Nouns describe people, animals, things, concepts and ideas. Just as in English, German nouns can be common or proper, count or mass, singular or plural. German nouns, however, have two additional characteristics: they are always capitalized and they can be masculine, feminine or neuter:
Common vs. proper nouns
Common nouns refer to a general person, animal, object or concept.
Proper nouns represent specific individuals or places.
Count vs. mass nouns
Nouns can also be categorized according to whether they can be counted or not. Nouns that can be broken down into individuals are count nouns.
Nouns that denote items that cannot be broken down into individual units are mass nouns.
German nouns also all have a grammatical gender that sometimes overlaps with the biological gender (masculine or feminine), as in the following examples:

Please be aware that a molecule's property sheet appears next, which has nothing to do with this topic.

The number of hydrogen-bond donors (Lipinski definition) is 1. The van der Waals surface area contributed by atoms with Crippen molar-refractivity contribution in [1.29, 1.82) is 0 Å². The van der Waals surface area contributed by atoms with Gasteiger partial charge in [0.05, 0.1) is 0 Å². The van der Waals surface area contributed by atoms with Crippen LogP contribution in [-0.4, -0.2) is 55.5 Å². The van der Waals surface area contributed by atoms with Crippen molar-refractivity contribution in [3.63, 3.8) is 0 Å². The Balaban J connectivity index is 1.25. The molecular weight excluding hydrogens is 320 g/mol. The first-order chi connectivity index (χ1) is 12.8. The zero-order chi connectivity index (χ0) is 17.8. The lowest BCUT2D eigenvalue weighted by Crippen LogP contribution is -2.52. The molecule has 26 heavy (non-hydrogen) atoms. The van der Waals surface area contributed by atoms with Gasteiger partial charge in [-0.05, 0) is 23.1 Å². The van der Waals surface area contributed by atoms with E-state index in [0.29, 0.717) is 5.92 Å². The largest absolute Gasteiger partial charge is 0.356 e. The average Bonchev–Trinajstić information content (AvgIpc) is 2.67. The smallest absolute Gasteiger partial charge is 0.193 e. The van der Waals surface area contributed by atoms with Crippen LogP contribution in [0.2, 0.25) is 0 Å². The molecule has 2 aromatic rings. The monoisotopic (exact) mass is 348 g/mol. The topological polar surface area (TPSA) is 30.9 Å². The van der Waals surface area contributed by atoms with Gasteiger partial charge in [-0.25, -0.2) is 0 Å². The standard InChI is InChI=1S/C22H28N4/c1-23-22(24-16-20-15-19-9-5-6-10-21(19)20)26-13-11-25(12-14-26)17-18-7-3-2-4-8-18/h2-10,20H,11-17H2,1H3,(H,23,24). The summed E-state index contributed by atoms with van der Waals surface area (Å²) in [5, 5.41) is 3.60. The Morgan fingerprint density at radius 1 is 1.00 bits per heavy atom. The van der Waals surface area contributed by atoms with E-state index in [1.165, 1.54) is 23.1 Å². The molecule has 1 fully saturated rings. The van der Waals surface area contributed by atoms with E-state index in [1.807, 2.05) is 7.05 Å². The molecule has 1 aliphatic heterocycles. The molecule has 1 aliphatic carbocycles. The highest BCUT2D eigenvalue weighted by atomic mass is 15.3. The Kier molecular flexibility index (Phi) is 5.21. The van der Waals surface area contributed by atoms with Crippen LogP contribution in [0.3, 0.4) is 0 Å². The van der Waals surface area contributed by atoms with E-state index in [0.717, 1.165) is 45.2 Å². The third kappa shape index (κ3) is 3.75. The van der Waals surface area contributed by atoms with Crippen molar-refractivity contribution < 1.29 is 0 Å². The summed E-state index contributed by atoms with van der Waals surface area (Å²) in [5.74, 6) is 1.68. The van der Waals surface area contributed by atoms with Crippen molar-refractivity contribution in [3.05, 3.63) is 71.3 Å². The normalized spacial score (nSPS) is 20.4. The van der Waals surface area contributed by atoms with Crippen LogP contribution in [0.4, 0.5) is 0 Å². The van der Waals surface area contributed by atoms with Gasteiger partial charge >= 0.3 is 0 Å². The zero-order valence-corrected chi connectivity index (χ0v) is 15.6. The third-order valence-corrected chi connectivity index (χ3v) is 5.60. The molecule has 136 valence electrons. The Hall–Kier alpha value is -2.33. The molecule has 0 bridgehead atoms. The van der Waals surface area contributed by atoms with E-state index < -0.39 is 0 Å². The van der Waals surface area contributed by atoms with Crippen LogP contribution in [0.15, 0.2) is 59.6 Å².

But most often the grammatical gender is independent of biological gender, and the only thing to do with them is to learn them when you learn your vocabulary.
All nouns in German and English are marked for number: singular (one) or plural (more than one). Typically, in English there is some kind of ending that marks the plural, for example an -s: stone => stones; tree => trees. There can be other kinds of plural markers, such as a different word form as in child => children. In German the situation is the same, there is typically some kind of ending that indicates whether we are talking about one item or more:
Mass nouns only have one form and cannot be made into the plural. Here are some examples from Rotkäppchen's life: die Krankheit (illness), der Wein (wine), der Lärm (noise), das Brot (bread).
Similarly, nouns that refer to abstract concepts do not have a plural: